MacKarrole History, Family Crest & Coats of Arms
- Origins Available:
The name MacKarrole has undergone many variations in the time that has passed since its genesis. In Gaelic it appeared as Cearbhaill, which is derived from the name of Cearbhal, the Lord of Ely who helped King Brian Boru lead the Irish to victory over the Danes at the Battle of Clontarf in 1014. Donnchad Ua Cerbaill or Donnchadh Ó Cearbhaill was King of Airgíalla, fl. c. 1130-1168. Maol Ruanaidh Cam Ó Cearbhaill, sometimes Anglicized as Cam O'Kayrwill (died 10 June 1329) was a notable Irish harpist and player of the tiompan who was murdered with many others at the Braganstown Massacre.
Early Origins of the MacKarrole family
The surname MacKarrole was first found in counties Tipperary, Offaly, Monaghan and Louth. Through their connection with Cearbal, they descend from King Oilioll Olum.
There were six distinct O'Carroll septs prior to the Anglo-Norman Conquest. While four disintegrated before the end of the 13th century, the two most important septs continued. These were O'Carroll of Ely O'Carroll, from the counties of Tipperary and Offaly, and O'Carroll of Oriel, from the counties of Monagan and Louth.
While the Oriel O'Carrolls disappeared as an official sept resulting from the Anglo-Norman Conquest, the members of that sept were not scattered, but remained mainly within their ancient territories. However, the O'Carrolls of Ely O'Carroll managed to maintain their independence and heritage until the end of the 16th century, and continued to play an important role in Irish history.
They formerly held large territories in the county of Tipperary, but were confined to the area around Birr in the county of Offaly by the rise of the powerful Norman Butlers.
Early History of the MacKarrole family
This web page shows only a small excerpt of our MacKarrole research. Another 200 words (14 lines of text) covering the years 1014, 1172, 1451, 1600, 1916, 1625, 1711, 1661, 1720, 1735, 1815, 1737, 1832, 1789, 1792, 1602 and 1673 are included under the topic Early MacKarrole History in all our PDF Extended History products and printed products wherever possible.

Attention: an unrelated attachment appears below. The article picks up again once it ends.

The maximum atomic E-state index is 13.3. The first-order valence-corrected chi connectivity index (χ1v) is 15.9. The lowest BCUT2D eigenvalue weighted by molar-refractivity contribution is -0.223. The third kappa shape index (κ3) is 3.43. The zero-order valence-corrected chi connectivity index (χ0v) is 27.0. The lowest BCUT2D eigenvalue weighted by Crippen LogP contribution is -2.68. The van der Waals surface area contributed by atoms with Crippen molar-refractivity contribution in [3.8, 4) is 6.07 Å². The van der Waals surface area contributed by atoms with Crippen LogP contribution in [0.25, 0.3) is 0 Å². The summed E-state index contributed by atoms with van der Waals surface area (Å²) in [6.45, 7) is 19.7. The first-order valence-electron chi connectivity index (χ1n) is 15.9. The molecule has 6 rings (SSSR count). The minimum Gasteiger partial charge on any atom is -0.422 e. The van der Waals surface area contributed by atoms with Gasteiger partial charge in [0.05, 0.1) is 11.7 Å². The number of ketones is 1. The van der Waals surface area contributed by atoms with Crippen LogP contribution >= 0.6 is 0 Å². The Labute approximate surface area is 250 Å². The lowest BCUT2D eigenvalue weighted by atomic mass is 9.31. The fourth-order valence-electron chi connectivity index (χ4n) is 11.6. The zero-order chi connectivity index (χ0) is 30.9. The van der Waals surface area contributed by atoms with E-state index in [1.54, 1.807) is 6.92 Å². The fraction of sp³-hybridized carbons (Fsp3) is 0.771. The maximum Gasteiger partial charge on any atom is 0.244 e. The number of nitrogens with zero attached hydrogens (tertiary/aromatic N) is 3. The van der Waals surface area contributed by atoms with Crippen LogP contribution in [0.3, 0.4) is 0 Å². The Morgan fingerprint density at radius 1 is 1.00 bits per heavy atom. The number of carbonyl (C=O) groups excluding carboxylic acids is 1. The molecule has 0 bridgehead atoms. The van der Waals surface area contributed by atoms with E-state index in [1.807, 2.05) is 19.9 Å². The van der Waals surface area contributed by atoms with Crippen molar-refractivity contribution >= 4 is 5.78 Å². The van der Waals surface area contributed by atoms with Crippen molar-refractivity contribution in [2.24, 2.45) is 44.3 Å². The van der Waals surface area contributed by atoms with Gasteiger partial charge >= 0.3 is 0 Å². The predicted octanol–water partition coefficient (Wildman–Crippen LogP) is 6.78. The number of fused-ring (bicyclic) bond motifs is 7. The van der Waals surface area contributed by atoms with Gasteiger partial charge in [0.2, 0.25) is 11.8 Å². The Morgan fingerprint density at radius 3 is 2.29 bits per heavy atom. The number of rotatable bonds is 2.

MacKarrole Spelling Variations
One explanation for the many variations is that scribes and church officials frequently spelled the name as it sounded: an imprecise method at best. Understandably then, various spellings of the surname MacKarrole were found in the many archives researched. These included O'Carroll, Carroll, Carrel, Carrell, Carrill, Carrol, Carroll, Caryll, Garvil, Garvill and many more.
Early Notables of the MacKarrole family (pre 1700)
Notable amongst the family name at this time was John Caryll (1625-1711), 1st Baron Caryll of Durford who came of an ancient Roman Catholic family, which had been settled, from the close of the sixteenth century, at West Harting in Sussex. 
Charles Carroll (1661-1720), often called Charles Carroll the Settler, to differentiate him from his son and grandson, was a wealthy lawyer...
Another 62 words (4 lines of text) are included under the topic Early MacKarrole Notables in all our PDF Extended History products and printed products wherever possible.
Migration of the MacKarrole family
Suffering from poverty and racial discrimination, thousands of Irish families left the island in the 19th century for North America aboard cramped passenger ships. The early migrants became settlers of small tracts of land, and those that came later were often employed in the new cities or transitional work camps. The largest influx of Irish settlers occurred with Great Potato Famine during the late 1840s. Although the immigrants from this period were often maligned when they arrived in the United States, they provided the cheap labor that was necessary for the development of that country as an industrial power. Early immigration and passenger lists have revealed many immigrants bearing the name MacKarrole: John Carroll who settled in Nova Scotia in 1776; Mary Carroll (6 months old) who arrived in Quebec in 1849; Thomas Carroll and his family who arrived in Quebec in 1849.
The motto was originally a war cry or slogan. Mottoes first began to be shown with arms in the 14th and 15th centuries, but were not in general use until the 17th century. Thus the oldest coats of arms generally do not include a motto. Mottoes seldom form part of the grant of arms: Under most heraldic authorities, a motto is an optional component of the coat of arms, and can be added to or changed at will; many families have chosen not to display a motto.
Motto: In Fide et in Bello Fortis
Motto Translation: Strong in both faith and war.
- Smith, George (ed), Dictionary of National Biography. London: Smith, Elder & Co., 1885-1900. Print